Righting the work/life balance

Its been a quiet couple of months here at Trees With the Fur On, the yearly collapse of my work/life balance occurred in late October, and it has been a rather long road to climb back out of the crater it left. I found my mind was so intensely focused on my work and single handedly running a household (my husband was traveling for work most of this fall) I had virtually no brain space left to process non work related thoughts, let alone form those thoughts into words and sentences and meaning. I felt it happening. I could feel my brain solidifying, filling up, and becoming less resilient, less responsive. Not to sound paranoid but I am of an age now where in the back of your mind you think about early onset Alzheimer’s and dementia and wonder if this is what it feels like.

And not that work was bad this fall, it was good, really good. I was all consumed but fully engaged. I got to read Moby Dick with a handful of terrific students, I got to try several new techniques and topics with my patient and willing Ocean Science class, I read across the scientific literature with my marine science juniors. I mourned the loss of the El Faro along side everyone else on campus. It was a full semester.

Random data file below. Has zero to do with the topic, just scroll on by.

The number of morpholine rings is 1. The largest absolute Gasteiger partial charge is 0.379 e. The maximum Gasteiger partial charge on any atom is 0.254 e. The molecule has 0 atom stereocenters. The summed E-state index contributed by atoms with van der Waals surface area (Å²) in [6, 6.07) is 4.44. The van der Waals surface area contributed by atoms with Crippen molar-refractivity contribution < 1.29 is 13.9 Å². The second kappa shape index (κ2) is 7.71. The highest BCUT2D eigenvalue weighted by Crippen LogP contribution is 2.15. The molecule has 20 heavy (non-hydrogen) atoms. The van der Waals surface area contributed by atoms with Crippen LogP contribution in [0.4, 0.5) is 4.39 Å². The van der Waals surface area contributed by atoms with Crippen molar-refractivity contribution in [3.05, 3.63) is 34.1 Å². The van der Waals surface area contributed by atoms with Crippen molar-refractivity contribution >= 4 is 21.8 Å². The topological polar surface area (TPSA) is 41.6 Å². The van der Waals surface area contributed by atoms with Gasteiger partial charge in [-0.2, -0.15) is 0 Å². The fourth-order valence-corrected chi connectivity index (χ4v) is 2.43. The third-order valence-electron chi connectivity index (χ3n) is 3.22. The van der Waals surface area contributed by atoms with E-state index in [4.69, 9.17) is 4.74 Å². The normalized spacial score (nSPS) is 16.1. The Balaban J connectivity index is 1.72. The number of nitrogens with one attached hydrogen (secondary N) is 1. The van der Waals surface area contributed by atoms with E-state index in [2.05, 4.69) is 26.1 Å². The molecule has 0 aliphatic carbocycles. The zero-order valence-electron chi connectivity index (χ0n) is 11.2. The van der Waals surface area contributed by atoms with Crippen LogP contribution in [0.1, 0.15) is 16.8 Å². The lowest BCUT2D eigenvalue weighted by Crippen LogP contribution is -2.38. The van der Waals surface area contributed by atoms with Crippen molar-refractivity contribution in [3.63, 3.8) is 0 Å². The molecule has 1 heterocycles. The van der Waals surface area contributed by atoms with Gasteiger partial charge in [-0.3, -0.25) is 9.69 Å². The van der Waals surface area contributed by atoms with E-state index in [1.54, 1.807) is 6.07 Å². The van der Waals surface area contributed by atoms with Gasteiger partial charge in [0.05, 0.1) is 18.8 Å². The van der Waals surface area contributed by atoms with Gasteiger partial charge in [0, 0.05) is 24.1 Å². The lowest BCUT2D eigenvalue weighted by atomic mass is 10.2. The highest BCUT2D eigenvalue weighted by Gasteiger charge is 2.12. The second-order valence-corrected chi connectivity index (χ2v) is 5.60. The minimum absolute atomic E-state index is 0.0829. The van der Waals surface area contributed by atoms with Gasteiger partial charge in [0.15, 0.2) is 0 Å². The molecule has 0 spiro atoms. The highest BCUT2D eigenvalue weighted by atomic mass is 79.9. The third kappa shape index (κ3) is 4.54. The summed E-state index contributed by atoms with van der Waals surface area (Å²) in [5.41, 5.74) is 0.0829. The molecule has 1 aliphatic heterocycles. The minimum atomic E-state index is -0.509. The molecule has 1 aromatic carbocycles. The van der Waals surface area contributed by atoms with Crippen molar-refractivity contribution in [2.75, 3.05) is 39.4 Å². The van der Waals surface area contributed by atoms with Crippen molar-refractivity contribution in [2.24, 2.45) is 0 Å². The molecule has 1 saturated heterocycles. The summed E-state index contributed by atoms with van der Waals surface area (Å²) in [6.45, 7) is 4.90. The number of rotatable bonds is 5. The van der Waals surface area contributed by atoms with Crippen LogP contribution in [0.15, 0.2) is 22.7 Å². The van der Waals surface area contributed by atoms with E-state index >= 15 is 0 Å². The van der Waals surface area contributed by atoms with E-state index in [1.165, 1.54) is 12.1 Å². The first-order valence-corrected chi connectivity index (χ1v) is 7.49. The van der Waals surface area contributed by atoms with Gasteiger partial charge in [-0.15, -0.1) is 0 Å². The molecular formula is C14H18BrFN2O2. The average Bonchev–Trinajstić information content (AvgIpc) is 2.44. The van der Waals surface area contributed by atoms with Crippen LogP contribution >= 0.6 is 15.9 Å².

We are now on winter break, and I am taking the first two weeks of the break to completely and utterly cleave from my job. I’m trying to get my head back. And that means not thinking about the classes I’m teaching this spring, yet. It means slowly unwinding as much as possible during the wind up to Christmas, it means getting used to having my honey back home. It means taking the time to take stock of all the cool things I’ve been privileged to do this past year and all the people I’ve been blessed to spend time with. So many things happened last year that I never got around to writing about. They’ve been bouncing around in my head for months, felting together, finding meaning. I am looking forward to finally putting the words together, constructing the stories, creating the memory, shaping reality. You’ll be sharing that reality in the near future.

It is snowing today, our first real snow event this winter here on the coast. In an hour or so, once I know the sun has topped the ridge to the east I’ll go out for a run before the snow gets too deep. Already the goldfinches are out at the feeder, I can hear them chattering away as the day grows lighter. Just sitting down to write this morning after getting the fire going is an affirmation; my head is clearing, thoughts are flowing. The impossible is seeming more possible once again.

Post Script: I went for that run. It was just right.

That's my kind of mascara.

That’s my kind of mascara.

Sarah O'Malley

About Sarah O'Malley

Sarah is a science educator, naturalist, writer, tide pool fanatic and burgeoning obsessive trail runner. From personal experience she believes strongly in the restorative power of contact with nature, especially experiences that make your heart beat a little faster or get your hands and feet dirty. She lives on the Blue Hill peninsula with her husband and two dogs.